{[ promptMessage ]}

Bookmark it

{[ promptMessage ]}

img024 - 5O Politic by Other Meant ple Democratic candidate...

Info icon This preview shows page 1. Sign up to view the full content.

View Full Document Right Arrow Icon
Image of page 1
This is the end of the preview. Sign up to access the rest of the document.

Unformatted text preview: 5O Politic; by Other Meant ple, Democratic candidate George McGovern suffered an electoral drubbing at the hands of Republican Richard Nixon after propos- ing to decrease the tax burden of lower-income voters at the exv pense of middle- and upper—income voters. Similarly, in 1984 Walter Mondale was routed by Ronald Reagan after pledging to increase taxes and social spending if elected. The Democratic party’s difficulties in presidential elections were compounded by the aftermath of the civil rights movement. The national Democratic party had helped bring about the enfran— chisement of millions of black voters in the South. To secure the loyalty of these voters, as well as to cement the loyalty of black vot- ers in the North, the national Democratic leadership supported a variety of civil rights and social programs designed to serve the needs of African Americans. Unfortunately, however, the association of the national Demo- cratic party with civil rights and the aspirations of blacks alienated millions of white Democrats, including southerners and blue-collar northerners, who believed that black gains came at their expense. White voters defected en masse to support George Wallace’s third- party presidential candidacy in 1968. Subsequently many began voting for Republican presidential candidates. EHorts by Democratic presidential candidates to rebuild their party’s support among southern whites and blue—collar northern- ers were hampered by the harsh racial arithmetic of American pol- itics. In the wake of the Voting Rights Act, the Democratic party depended upon African Americans for more than 20 percent of its votes in national presidential elections. Yet at the same time, and for a more or less equal percentage of votes, the Democrats relied upon whites who, for one or another reason, were unfriendly to blacks. Efforts by Democratic candidates to bolster their support among blacks by focusing on civil rights and social programs wound up losing them as much support among whites as they gained among blacks. Conversely, those Democratic candidates who avoided overtly courting black support in order to maintain white backing were hurt by declines in black voter turnout. For ex- E lateral Deadlock 5 1 ample, in 1984 Walter Mondale assiduously courted black support and was abandoned by southern white Democrats. In 1988 Michael Dukakis carefully avoided too close an association with blacks and was punished by a steep decline in black voter turnout. Thus, liberal activism and civil rights combined to weaken the Democratic party in national presidential elections. From 1968 on, the Republicans moved swiftly to take advantage of this weak- ness. Their presidential candidates developed a number of issues and symbols designed to show that the Democrats were too liberal and too eager to appease blacks at the expense of whites. For in- stance, beginning in 1968, Republicans emphasized a “southern strategy,” consisting of opposition to school busing to achieve racial integration and resistance to affirmative action programs. At the same time Republicans took on a number of issues and positions designed to distinguish their own candidates from what they declared to be the excessive liberalism of the Democrats. Re- publican platforms included support for school prayer and opposi— tion to abortion, advocacy of sharp cuts in taxes on corporations and on middle- and upper-income voters, a watering down of consumer and environmental federal regulatory programs, efforts to reduce crime and increase public safety, and increased spending on na- tional defense. Accordingly, during the Reagan and Bush presi- dencies, taxes were cut, defense spending was increased, regulatory efforts were reduced, support for civil rights programs was cut- tailed, and at least token efforts were made to restrict abortion and reintroduce prayer in the public schools. These Republican appeals and programs proved successful in presidential elections. Southern and some northern blue-collar vot— ers were drawn to the Republicans’ positions on issues of race. So- cially conservative and religious voters were energized and mobilized in large numbers by the Republicans strong Opposi- tion to abortion and support for school prayer. Large numbers of middle— and upper-middle-class voters were drawn to Republi- canism by tax cuts. The business community responded positively to Republican efforts to reduce the government ‘5 regulatory efforts ...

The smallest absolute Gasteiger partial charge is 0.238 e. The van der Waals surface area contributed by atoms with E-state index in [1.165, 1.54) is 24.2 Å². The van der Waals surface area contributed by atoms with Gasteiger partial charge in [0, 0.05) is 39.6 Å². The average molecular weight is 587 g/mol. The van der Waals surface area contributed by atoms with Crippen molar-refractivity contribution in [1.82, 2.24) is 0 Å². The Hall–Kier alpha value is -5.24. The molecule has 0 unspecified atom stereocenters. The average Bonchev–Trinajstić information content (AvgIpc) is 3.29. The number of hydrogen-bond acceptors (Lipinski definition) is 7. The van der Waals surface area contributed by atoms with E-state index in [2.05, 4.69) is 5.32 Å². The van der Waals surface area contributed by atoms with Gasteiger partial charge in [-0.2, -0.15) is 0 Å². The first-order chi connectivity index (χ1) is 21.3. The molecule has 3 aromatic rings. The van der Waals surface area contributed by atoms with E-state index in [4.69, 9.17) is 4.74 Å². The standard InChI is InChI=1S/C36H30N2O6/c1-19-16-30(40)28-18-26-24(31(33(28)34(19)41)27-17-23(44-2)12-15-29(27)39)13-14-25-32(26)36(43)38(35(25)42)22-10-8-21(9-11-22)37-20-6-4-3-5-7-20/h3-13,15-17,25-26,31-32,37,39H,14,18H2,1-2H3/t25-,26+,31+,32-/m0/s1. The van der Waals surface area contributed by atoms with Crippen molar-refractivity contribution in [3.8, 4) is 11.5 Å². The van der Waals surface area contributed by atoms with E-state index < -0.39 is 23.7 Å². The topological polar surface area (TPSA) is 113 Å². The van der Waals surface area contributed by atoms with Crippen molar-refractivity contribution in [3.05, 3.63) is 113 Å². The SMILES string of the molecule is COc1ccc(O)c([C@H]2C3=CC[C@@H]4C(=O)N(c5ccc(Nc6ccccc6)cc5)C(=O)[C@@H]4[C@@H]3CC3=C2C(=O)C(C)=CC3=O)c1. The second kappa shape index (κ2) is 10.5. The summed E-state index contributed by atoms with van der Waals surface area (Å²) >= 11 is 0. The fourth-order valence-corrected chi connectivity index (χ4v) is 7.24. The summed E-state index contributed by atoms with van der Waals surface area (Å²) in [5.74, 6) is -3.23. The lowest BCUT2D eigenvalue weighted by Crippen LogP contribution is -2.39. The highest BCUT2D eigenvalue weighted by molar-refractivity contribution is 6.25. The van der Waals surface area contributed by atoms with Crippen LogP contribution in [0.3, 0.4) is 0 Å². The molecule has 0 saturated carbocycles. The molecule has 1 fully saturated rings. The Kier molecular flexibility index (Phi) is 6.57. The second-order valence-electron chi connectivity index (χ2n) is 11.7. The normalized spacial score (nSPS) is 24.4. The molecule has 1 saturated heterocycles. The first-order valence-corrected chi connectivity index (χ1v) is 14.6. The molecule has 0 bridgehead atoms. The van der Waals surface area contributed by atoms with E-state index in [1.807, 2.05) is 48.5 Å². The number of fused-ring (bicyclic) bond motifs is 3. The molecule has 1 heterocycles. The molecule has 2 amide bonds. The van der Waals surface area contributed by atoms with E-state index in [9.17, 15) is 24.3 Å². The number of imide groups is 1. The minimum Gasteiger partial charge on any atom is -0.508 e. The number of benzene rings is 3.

View Full Document

{[ snackBarMessage ]}

What students are saying

  • Left Quote Icon

    As a current student on this bumpy collegiate pathway, I stumbled upon Course Hero, where I can find study resources for nearly all my courses, get online help from tutors 24/7, and even share my old projects, papers, and lecture notes with other students.

    Student Picture

    Kiran Temple University Fox School of Business ‘17, Course Hero Intern

  • Left Quote Icon

    I cannot even describe how much Course Hero helped me this summer. It’s truly become something I can always rely on and help me. In the end, I was not only able to survive summer classes, but I was able to thrive thanks to Course Hero.

    Student Picture

    Dana University of Pennsylvania ‘17, Course Hero Intern

  • Left Quote Icon

    The ability to access any university’s resources through Course Hero proved invaluable in my case. I was behind on Tulane coursework and actually used UCLA’s materials to help me move forward and get everything together on time.

    Student Picture

    Jill Tulane University ‘16, Course Hero Intern